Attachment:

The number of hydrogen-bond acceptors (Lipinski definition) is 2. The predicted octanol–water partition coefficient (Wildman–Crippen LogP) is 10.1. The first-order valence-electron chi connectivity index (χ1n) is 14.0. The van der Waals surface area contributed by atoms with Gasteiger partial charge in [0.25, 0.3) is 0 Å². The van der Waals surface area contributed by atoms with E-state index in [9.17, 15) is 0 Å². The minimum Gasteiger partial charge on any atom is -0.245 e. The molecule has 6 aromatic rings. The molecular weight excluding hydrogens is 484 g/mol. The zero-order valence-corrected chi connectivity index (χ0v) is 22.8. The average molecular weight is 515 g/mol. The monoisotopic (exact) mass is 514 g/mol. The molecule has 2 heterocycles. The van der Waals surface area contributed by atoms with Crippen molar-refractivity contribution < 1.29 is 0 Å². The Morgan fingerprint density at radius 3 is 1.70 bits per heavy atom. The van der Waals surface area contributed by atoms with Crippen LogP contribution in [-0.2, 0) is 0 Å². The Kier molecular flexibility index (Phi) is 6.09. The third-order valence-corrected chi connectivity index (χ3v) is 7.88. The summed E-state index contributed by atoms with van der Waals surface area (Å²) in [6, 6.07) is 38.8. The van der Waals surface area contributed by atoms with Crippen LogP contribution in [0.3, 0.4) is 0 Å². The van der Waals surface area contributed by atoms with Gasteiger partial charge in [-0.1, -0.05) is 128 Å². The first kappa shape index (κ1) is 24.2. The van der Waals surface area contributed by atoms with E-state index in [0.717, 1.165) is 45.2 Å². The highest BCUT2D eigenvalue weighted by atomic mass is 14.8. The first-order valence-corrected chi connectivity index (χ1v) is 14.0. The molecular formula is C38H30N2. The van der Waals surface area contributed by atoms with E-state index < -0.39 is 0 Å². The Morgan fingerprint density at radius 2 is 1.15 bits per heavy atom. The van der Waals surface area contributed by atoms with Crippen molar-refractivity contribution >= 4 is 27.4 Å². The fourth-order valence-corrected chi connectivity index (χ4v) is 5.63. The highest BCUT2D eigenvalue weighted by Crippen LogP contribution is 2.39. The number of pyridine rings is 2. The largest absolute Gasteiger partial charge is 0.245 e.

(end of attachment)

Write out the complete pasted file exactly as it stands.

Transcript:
The number of hydrogen-bond acceptors (Lipinski definition) is 2. The predicted octanol–water partition coefficient (Wildman–Crippen LogP) is 10.1. The first-order valence-electron chi connectivity index (χ1n) is 14.0. The van der Waals surface area contributed by atoms with Gasteiger partial charge in [0.25, 0.3) is 0 Å². The van der Waals surface area contributed by atoms with E-state index in [9.17, 15) is 0 Å². The minimum Gasteiger partial charge on any atom is -0.245 e. The molecule has 6 aromatic rings. The molecular weight excluding hydrogens is 484 g/mol. The zero-order valence-corrected chi connectivity index (χ0v) is 22.8. The average molecular weight is 515 g/mol. The monoisotopic (exact) mass is 514 g/mol. The molecule has 2 heterocycles. The van der Waals surface area contributed by atoms with Crippen molar-refractivity contribution < 1.29 is 0 Å². The Morgan fingerprint density at radius 3 is 1.70 bits per heavy atom. The van der Waals surface area contributed by atoms with Crippen LogP contribution in [-0.2, 0) is 0 Å². The Kier molecular flexibility index (Phi) is 6.09. The third-order valence-corrected chi connectivity index (χ3v) is 7.88. The summed E-state index contributed by atoms with van der Waals surface area (Å²) in [6, 6.07) is 38.8. The van der Waals surface area contributed by atoms with Crippen LogP contribution in [0.3, 0.4) is 0 Å². The van der Waals surface area contributed by atoms with Gasteiger partial charge in [-0.1, -0.05) is 128 Å². The first kappa shape index (κ1) is 24.2. The van der Waals surface area contributed by atoms with E-state index in [0.717, 1.165) is 45.2 Å². The highest BCUT2D eigenvalue weighted by atomic mass is 14.8. The first-order valence-corrected chi connectivity index (χ1v) is 14.0. The molecular formula is C38H30N2. The van der Waals surface area contributed by atoms with E-state index < -0.39 is 0 Å². The Morgan fingerprint density at radius 2 is 1.15 bits per heavy atom. The van der Waals surface area contributed by atoms with Crippen molar-refractivity contribution >= 4 is 27.4 Å². The fourth-order valence-corrected chi connectivity index (χ4v) is 5.63. The highest BCUT2D eigenvalue weighted by Crippen LogP contribution is 2.39. The number of pyridine rings is 2. The largest absolute Gasteiger partial charge is 0.245 e.